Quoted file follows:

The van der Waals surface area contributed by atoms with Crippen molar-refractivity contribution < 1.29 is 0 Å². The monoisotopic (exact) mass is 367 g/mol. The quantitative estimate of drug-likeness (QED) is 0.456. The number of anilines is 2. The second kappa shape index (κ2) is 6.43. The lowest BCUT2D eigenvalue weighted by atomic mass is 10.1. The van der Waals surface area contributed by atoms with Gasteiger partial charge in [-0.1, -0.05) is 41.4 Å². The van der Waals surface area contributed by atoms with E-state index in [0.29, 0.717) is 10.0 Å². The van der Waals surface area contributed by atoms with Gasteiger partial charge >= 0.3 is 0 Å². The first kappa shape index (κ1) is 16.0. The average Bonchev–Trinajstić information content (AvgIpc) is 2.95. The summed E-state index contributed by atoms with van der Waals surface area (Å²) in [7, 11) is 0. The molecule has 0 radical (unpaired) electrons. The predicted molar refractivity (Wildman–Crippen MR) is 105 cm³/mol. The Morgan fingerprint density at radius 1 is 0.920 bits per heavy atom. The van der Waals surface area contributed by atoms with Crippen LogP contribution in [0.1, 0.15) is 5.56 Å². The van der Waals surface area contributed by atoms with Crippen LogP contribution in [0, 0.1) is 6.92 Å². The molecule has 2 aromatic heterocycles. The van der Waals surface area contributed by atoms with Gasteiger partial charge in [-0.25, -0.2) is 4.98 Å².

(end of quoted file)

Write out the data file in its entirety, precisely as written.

The van der Waals surface area contributed by atoms with Crippen molar-refractivity contribution < 1.29 is 0 Å². The monoisotopic (exact) mass is 367 g/mol. The quantitative estimate of drug-likeness (QED) is 0.456. The number of anilines is 2. The second kappa shape index (κ2) is 6.43. The lowest BCUT2D eigenvalue weighted by atomic mass is 10.1. The van der Waals surface area contributed by atoms with Gasteiger partial charge in [-0.1, -0.05) is 41.4 Å². The van der Waals surface area contributed by atoms with E-state index in [0.29, 0.717) is 10.0 Å². The van der Waals surface area contributed by atoms with Gasteiger partial charge >= 0.3 is 0 Å². The first kappa shape index (κ1) is 16.0. The average Bonchev–Trinajstić information content (AvgIpc) is 2.95. The summed E-state index contributed by atoms with van der Waals surface area (Å²) in [7, 11) is 0. The molecule has 0 radical (unpaired) electrons. The predicted molar refractivity (Wildman–Crippen MR) is 105 cm³/mol. The Morgan fingerprint density at radius 1 is 0.920 bits per heavy atom. The van der Waals surface area contributed by atoms with Crippen LogP contribution in [0.1, 0.15) is 5.56 Å². The van der Waals surface area contributed by atoms with Crippen LogP contribution in [0, 0.1) is 6.92 Å². The molecule has 2 aromatic heterocycles. The van der Waals surface area contributed by atoms with Gasteiger partial charge in [-0.25, -0.2) is 4.98 Å².